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Confession: I Hate Thanksgiving Food (Be Honest, So Do You)

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As we approach Turkey Day, I have a confession: I don't like Thanksgiving. In fact, I hate Thanksgiving. I think Thanksgiving food is the worst. I have never been blown away by a Thanksgiving meal. (If you have, what do you eat for Thanksgiving dinner?) In fact, the best "Thanksgiving meal" I've ever eaten was at an all-you-can-eat buffet at Disney World. C'mon, people — Disney World! 

That's not to say that my mom and the rest of my family aren't great cooks; they are, I promise). But I think we should all be honest with ourselves: Traditional Thanksgiving food — and by that I mean all Thanksgiving foods, no matter who cooks them — is not good. (Unless we're talking strictly about stuffing, because stuffing is amazing — but more about that later.)

Can we all just agree that Thanksgiving is a collection of pretty mediocre food all consumed under the pretense of being "American"? Thanksgiving is a time for our country to shine — to show the rest of the world that if there's one thing we're good at, it's eating far past the point of being full. And then eating some more. I wish we could gorge ourselves on something other than dry turkey (I hate turkey that's crumbly and parched!) and soggy pumpkin pie?

Religion, Politics, and Cranberry Sauce: The 3 Things That Don't Belong at Thanksgiving Dinner 


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What do you eat cranberry sauce with on Thanksgiving? Nothing — because you shouldn't eat it; you should just leave it right on the table in favor of something else. Cranberry sauce is a bad Thanksgiving food: I mean, if your sugar-to-fruit ratio is almost 1-to-1, you've got to be canceling out the health benefits of cranberries with the health risks of too much sugar. In fact, why even bother serving fruit at dinnertime? We all know dinner is just a layover to Dessert Town.

If you're still desperately clinging to the idea that you have to serve lumpy red sauce to the people you love, just remember: As soon as you put the too-tart or too-sweet (it's always going to be one of the two because there is no perfect balance when it comes to this offensive side dish) mush in your mouth, you have to deal with the somehow gritty and slimy texture of cranberry skins — yuck!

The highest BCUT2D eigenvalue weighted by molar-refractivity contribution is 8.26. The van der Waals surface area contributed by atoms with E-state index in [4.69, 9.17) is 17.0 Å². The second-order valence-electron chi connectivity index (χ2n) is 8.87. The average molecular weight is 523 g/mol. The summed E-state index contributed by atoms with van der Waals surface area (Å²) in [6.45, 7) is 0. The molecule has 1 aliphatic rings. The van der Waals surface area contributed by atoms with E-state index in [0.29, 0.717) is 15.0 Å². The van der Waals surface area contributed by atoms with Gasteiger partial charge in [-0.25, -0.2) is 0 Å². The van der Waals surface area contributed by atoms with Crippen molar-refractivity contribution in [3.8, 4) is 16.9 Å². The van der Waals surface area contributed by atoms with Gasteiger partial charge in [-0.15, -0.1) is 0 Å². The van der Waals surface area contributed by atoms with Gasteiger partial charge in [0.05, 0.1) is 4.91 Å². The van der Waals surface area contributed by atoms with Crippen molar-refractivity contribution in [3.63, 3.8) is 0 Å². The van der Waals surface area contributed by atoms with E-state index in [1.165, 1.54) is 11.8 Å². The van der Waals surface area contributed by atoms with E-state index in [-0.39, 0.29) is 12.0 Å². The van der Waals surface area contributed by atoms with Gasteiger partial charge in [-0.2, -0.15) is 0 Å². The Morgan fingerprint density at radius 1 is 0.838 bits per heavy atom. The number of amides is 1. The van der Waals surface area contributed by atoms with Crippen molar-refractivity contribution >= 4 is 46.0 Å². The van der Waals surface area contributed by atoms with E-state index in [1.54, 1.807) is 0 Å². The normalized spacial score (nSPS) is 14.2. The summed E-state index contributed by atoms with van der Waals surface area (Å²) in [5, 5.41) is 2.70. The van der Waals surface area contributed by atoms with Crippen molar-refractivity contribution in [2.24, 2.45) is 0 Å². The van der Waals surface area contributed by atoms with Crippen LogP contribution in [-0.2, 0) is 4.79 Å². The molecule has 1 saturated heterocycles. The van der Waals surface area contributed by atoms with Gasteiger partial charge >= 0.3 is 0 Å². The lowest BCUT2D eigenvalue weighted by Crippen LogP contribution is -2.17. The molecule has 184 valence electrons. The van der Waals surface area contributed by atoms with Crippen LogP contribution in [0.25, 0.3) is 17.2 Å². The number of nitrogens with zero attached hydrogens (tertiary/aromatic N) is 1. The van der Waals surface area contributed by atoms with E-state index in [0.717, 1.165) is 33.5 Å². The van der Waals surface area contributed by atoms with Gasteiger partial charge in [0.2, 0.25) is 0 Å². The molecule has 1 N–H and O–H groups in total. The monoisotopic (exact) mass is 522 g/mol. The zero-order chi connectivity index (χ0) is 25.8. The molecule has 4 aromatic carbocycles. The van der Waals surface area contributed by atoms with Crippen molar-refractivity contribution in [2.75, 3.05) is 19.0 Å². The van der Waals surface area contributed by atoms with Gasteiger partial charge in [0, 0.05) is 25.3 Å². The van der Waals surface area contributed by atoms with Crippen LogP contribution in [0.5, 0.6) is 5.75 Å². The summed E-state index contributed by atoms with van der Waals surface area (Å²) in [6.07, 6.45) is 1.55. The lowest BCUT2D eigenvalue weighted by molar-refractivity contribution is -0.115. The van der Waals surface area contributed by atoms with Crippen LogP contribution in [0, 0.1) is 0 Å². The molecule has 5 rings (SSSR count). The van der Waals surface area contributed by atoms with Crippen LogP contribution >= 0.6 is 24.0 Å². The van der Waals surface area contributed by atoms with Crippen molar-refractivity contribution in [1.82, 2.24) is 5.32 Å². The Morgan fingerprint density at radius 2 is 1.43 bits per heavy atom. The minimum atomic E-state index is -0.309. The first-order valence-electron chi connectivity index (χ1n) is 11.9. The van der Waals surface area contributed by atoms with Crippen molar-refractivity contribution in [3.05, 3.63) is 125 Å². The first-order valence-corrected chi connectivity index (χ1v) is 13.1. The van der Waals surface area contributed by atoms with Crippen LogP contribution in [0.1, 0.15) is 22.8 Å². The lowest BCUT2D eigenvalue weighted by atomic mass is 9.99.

And even worse than homemade cranberry sauce is the monstrosity that comes from a can. Please, I'm begging you: Serve anything but cranberry sauce from a can. Anything that makes the sound splort when it is "prepared" does not belong on a dinner table. I mean, seriously, we all know it's inevitably going to slip off its plate and land in someone's lap or — more appropriately — on the floor.

Hard, Cold Fact of Life: Pumpkin Spice Ruins Holidays 


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Around this time of year, pumpkin spice has hit its peak popularity, and I swear I will eat cranberry sauce in a can if one more formerly delicious food gets destroyed by this status symbol of a flavor. Pumpkin spice candles are bearable (somewhat), and pumpkin spice cocktails are drinkable because, well, cocktails. But pumpkin spice you can spray onto food is where I draw the line. What's next — pumpkin spice pickles? Actually, I'm just going to stop there, because I'm sure someone is working on that as we speak, and I don't want to encourage them.

Sorry Not Sorry: Fruit Pies Are the Salad of Dessert 


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Yes, Thanksgiving is about getting the family together and being grateful for each others' company, but it's also about eating food — lots of it. So why take up valuable gut real estate by forcing yourself to eat Brussels sprouts and sweet potatoes when you could be chowing down on yummier things like mashed potatoes, stuffing, and macaroni and cheese?

Following that same reasoning, why bother with fruit pies when we all know that chocolate is the true star? Fruit pies are great for the other 364 days of the year when we want to gobble up a bunch of sugar while pretending to be healthy, but you'll get a big "No, thanks," from me if you offer me a slice of apple pie on Turkey Day.

If you're thinking, "Well, this writer clearly hasn't had a slice of my world-famous (insert kind of pie)," you're right, I haven't. But until I have (and please note that I'm all for taste tests), you cannot convince me that a slice of peach pie, blueberry pie, or — heaven forbid — slimy pumpkin pie is tastier than a big ol' slab of French silk pie. That's what I'll be shoving in my pie hole this year, and you can bet I'll be thankful for it.

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